by Kim Laughton
Sometimes to Deal With the Difficulty of Being Alive I Need to Believe There is a Possibility that Life Isn’t Real
Simulation/Game by Jeremy Couillard coming to Steam and itch.io in May 2019
What if reactions left bruises?
Emotigun, by Tadas Maksimovas
– GO TO HELL WITH YOUR MONEY BASTARD –
(Asger Jorn refuses the Guggenheim Prize with a telegram in 1964)
Mindblowing fashion design by Stefan Kartchev
“We define ourselves as photographers even when we’re working with 3D materials,” say Paris-based duo Benjamin Roulet and François Bellabas. “Everything comes from photography.”
“You cannot touch the exposed pieces, but nobody told me not to use them as emitters.”
Particle rendering a portrait from the Bode-Museum using Redshift by Simone Vezzani.
This short film by American director Ramin Bahrani traces the epic, existential journey of a plastic bag, voiced by Werner Herzog…
Image by Evgeny Zubkov
PLAY, an artwork by Urs Fischer with choreography by Madeline Hollander.
Barbara Kruger for Dazed and Confused
Asger Jorn, L’avant-garde ne se rend pas (The Avant-Garde Doesn’t Give Up), defiguration, 1962
“It feels a little like we’ve been given the ability to time travel,” said Seth Denbo, director of digital initiatives at the American Historical Association.
Talking about road accidents and robots…
Nam June Paik, The First Catastrophe of the 21st Century, 1982
Location: 75th Street and Madison Avenue, Manhattan, outside of The Whitney Museum
“For this performance, the robot K-456 was removed from its pedestal at the Whitney Museum of American Art, which hosted Paik’s retrospective exhibition, and guided by the artist down the street to the intersection of 75th Street and Madison Avenue. When crossing the avenue, the robot was “accidentally” hit by an automobile driven by artist Bill Anastasi. With this performance Paik suggested the potential problems that arise when technologies collide out of human control. After the “collision”, K-456 was returned to its pedestal in the Museum.”
Surreal video of the Day by Kim Laughton. Meet the Craxxxmurf!
“A pre-trained deep neural network making predictions on live webcam input, trying to make sense of what it sees, in context of what it’s seen before. It can see only what it already knows, just like us.”
A project by Memo Atken
Robbie Barrat‘s AI-generated nude paintings make Francis Bacon look like a genteel pre-Raphaelite [via]
I started collecting videos of people ranting against modern and contemporary art. Still don’t know what to with them, but I’m learning a lot in the process. Enjoy! #ihatemodernart
Reynold Reynolds, A Review of our changing visions of the Future as shown in over 50 Films, USA 1996, 16 minutes
The increasing weirdness of kids targeted content on Youtube is something I began to notice last year, after the birth of my first daughter. James Bridle went down the rabbit hole of this genre, and found very frightening stuff:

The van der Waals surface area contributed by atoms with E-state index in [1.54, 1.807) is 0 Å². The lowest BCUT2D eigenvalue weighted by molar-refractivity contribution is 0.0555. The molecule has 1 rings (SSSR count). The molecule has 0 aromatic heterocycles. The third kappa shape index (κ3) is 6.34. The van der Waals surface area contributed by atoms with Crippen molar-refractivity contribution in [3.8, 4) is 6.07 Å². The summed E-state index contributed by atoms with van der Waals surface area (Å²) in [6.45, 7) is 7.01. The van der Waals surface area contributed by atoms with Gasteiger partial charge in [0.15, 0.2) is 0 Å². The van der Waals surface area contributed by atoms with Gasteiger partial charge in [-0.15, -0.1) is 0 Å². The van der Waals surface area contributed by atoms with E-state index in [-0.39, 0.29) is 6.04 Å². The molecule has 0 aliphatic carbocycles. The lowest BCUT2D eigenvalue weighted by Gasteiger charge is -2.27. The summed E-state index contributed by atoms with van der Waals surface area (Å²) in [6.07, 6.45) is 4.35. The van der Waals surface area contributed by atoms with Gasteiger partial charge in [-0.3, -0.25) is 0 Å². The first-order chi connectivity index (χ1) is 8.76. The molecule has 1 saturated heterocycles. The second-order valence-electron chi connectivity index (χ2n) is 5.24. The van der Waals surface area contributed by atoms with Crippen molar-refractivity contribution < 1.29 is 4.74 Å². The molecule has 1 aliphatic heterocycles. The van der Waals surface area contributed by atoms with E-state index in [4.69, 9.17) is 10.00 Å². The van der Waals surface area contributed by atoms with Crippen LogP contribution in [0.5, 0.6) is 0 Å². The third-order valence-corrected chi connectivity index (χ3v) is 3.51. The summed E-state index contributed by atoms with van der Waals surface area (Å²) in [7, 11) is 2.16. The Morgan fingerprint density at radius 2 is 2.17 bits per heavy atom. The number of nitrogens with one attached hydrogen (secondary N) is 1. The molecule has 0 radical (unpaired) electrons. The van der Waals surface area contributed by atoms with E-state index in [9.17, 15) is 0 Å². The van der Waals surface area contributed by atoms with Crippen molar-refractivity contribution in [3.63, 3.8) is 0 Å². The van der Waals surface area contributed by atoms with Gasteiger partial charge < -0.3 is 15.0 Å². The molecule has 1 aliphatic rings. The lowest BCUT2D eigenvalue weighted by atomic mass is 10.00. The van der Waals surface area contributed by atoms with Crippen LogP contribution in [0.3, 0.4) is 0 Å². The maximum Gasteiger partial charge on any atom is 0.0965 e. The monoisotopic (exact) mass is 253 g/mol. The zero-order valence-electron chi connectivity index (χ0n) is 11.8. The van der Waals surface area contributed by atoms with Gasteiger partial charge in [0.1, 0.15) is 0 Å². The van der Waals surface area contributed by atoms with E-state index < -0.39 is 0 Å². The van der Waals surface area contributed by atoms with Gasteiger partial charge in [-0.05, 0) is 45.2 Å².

“This is being done by people and by things and by a combination of things and people. Responsibility for its outcomes is impossible to assign but the damage is very, very real indeed”.
“It’s 2017 and computer graphics have conquered the Uncanny Valley, that strange place where things are almost real… but not quite. After decades of innovation, we’re at the point where we can conjure just about anything with software. The battle for photoreal CGI has been won, so the question is… what happens now?”
Written and animated by Alan Warburton with the support of Tom Pounder and Wieden + Kennedy. Music by Cool 3D World.
Creative duo Scott Kelly and Ben Polkinghorne have brought omnipresent internet suggestions to real settings with their latest project, ‘signs of the times’.
Project from Leanne Wijnsma is a device which will emit an odor when it detects an invasion of data privacy, inspired by how historically scent has been important to detect danger and survival.
A maker named Abhishek Singh has created an instant camera that outputs a little box that contains a Raspberry Pi connected to a PiTFT screen.
“It’s already spinning, why not add an animation? Now you can be distracted by a cat video while you get out that nervous energy. It’s a simple design: two wheels, two bearings, two caps for your thumb and forefinger, and a drum with slits in it press-fit together.”
Jacqui Kenny lives with agoraphobia, an anxiety condition that causes individuals to avoid venturing into crowded or remote places, for fear of having a panic attack and being unable to escape or find help. For some, at its worst, this can mean a fear of leaving home. To counter this, Kenny roams the globe via Google Street View, and virtually combs streets and landscapes to snap screenshots for her photography series “Agoraphobic Traveller.”
Cindy Sherman amazing new images on Instagram
Image by Andreas Johansson Design